In his statement at the opening of the nuclear ban negotiations, the ICRC’s President Peter Maurer reminded the UN community of the humanitarian consequences of nuclear attacks, recounting how hospital patients continue to be treated from the cancerous impact of the attacks in Hiroshima and Nagasaki. Similarly, he highlighted that while this treaty would not eliminate nuclear weapons overnight, it would reinforce the stigma against their use, support commitments to nuclear risk reduction, and be a disincentive for proliferation. It will be a concrete step towards fulfilling existing commitments for nuclear disarmament, notably those of Article VI of the Non-Proliferation Treaty.”

While the ban treaty negotiations do not include the participation of nuclear weapon States, and while there are lot of issues that have yet to be resolved, these negotiations provide an opportunity to strengthen the nuclear disarmament framework and to work on filling existing legal gaps. Legally speaking, the possible treaty would be a document bringing together the nuclear disarmament commitment that States parties made in the nuclear-free-zones. Even if that is in itself limited  – as it does not involve the nuclear weapon States – it is nevertheless another step toward recognizing the devastating humanitarian impact of nuclear weapons and building momentum toward their full elimination.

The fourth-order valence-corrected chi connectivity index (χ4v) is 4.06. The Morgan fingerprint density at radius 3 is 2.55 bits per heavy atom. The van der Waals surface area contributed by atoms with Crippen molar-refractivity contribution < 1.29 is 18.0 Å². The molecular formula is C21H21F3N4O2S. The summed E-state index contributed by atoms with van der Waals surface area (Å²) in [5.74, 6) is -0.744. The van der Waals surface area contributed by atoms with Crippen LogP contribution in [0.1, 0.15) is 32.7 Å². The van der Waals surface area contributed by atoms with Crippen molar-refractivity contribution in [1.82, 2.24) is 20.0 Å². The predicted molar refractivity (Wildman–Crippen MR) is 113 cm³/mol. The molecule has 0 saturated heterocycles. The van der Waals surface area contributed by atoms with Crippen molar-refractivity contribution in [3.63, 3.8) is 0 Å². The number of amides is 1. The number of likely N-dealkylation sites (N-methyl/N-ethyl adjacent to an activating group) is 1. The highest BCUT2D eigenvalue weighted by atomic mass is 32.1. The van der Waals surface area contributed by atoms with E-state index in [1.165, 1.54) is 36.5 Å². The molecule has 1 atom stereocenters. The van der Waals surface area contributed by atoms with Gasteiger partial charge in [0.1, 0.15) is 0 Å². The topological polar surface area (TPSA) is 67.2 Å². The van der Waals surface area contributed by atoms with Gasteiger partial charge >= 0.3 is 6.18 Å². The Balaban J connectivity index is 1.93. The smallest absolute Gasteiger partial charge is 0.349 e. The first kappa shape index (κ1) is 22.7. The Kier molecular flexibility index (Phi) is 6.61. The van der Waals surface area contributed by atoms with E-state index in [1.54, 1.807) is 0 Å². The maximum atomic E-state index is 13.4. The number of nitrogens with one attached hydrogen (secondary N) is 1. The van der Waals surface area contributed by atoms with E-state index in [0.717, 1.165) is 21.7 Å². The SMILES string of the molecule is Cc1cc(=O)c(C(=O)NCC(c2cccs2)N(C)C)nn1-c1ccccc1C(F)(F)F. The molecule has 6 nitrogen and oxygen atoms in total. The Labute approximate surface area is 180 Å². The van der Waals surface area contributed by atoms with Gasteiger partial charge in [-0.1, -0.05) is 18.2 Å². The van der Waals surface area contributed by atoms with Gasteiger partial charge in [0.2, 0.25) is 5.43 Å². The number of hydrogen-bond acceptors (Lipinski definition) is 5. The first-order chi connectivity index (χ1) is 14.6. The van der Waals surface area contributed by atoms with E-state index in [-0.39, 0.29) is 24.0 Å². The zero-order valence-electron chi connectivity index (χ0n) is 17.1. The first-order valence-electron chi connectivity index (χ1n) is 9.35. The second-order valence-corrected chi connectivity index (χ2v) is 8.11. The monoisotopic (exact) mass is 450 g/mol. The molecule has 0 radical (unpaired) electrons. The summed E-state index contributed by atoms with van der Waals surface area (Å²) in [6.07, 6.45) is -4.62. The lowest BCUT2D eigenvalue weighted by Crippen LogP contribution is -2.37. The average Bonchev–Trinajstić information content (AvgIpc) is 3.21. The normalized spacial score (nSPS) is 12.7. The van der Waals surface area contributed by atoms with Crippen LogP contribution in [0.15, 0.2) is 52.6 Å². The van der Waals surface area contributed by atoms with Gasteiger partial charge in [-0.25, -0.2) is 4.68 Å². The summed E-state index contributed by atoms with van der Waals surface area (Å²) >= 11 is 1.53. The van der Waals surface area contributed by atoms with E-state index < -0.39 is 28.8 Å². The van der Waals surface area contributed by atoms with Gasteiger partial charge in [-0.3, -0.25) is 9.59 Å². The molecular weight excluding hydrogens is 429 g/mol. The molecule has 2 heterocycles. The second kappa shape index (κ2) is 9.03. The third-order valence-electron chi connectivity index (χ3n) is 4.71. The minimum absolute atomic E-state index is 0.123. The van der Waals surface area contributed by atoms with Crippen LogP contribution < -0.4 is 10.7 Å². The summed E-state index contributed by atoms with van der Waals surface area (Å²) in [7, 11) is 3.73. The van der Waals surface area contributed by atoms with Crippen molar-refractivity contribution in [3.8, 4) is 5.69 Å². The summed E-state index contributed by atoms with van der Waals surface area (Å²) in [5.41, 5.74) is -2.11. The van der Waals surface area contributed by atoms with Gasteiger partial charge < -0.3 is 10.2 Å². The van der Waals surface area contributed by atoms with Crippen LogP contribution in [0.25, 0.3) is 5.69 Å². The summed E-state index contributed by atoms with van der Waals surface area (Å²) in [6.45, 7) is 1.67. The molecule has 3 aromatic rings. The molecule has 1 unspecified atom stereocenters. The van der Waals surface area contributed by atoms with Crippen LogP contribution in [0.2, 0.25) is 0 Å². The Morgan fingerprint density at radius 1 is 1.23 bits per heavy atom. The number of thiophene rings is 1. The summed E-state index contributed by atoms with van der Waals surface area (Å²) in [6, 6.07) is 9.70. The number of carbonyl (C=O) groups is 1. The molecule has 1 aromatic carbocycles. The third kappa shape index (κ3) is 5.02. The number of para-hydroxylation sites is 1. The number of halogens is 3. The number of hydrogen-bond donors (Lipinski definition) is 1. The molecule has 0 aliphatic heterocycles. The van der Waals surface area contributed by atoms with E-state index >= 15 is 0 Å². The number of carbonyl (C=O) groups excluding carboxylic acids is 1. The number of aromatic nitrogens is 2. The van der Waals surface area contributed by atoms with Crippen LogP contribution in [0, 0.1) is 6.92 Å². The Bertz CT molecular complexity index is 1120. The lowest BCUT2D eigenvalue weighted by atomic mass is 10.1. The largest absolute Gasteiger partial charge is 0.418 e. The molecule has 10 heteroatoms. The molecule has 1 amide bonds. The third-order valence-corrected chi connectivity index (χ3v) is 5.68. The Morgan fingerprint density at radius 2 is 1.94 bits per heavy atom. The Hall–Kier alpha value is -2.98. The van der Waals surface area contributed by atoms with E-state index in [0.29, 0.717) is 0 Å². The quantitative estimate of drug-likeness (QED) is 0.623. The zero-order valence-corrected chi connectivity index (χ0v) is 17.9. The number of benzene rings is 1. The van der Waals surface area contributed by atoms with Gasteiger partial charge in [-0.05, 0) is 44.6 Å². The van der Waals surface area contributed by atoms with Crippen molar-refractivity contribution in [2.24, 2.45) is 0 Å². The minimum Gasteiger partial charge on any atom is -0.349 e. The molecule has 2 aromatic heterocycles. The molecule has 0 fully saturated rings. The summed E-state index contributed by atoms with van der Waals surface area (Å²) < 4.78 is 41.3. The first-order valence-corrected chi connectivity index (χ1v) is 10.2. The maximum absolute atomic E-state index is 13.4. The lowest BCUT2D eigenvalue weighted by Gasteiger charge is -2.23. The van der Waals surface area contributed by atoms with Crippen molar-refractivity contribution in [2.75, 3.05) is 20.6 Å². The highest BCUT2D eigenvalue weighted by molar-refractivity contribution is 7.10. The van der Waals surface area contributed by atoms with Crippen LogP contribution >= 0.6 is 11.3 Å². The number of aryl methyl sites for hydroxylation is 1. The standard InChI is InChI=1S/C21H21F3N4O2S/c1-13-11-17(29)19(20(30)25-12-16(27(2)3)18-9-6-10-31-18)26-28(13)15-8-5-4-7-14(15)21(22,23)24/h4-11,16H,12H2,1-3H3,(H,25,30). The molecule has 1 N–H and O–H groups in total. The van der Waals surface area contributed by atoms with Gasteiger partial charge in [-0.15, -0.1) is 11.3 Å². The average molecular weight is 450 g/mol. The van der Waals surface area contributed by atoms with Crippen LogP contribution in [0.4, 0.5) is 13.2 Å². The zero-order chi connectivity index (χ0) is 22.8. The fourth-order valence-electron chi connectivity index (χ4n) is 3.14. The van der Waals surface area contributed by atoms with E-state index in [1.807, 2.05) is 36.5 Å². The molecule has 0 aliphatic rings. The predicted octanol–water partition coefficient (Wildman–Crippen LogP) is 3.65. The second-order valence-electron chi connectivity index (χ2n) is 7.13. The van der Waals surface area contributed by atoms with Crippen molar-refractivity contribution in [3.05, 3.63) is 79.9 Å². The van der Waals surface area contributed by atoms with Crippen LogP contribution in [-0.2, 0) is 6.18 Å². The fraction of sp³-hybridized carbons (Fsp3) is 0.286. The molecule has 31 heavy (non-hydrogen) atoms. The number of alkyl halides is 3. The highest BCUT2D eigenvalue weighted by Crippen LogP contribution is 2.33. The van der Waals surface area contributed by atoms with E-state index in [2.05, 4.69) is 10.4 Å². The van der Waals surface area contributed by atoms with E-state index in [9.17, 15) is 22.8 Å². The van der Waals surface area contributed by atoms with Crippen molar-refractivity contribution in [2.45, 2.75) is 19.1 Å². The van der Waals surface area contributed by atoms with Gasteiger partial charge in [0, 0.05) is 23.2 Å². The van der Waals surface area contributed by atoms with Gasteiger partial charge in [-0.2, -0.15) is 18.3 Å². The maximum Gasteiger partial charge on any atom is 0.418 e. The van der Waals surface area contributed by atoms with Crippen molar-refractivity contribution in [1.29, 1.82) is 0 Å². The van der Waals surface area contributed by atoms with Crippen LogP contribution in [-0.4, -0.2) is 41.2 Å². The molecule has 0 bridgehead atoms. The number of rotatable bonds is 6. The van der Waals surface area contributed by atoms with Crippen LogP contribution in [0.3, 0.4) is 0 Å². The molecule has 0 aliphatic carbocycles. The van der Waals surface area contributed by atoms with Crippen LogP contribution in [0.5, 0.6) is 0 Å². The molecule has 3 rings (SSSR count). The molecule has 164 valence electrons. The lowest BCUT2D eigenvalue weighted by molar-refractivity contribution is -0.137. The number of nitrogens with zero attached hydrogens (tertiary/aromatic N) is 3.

Melina Lito, Esq is an international law attorney and mediator with experience in international security and human rights issues. She is the founder of a boutique international law advisory and mediation firm advising the UN community on the aforementioned issues. This article is written in an informative capacity and does not constitute legal advice. The ideas expressed in this post are the author’s own.

You can read more about the concrete risks posed by nuclear weapons, the capacity for meaningful and effective humanitarian response to chemical, biological, radiological and nuclear (CBRN) emergencies, and recent political efforts towards the elimination of nuclear weapons, among other topics, in the edition of the Review on “The human cost of nuclear weapons” and in the ICRC e-brief “A price too high: Rethinking nuclear weapons in light of their human cost”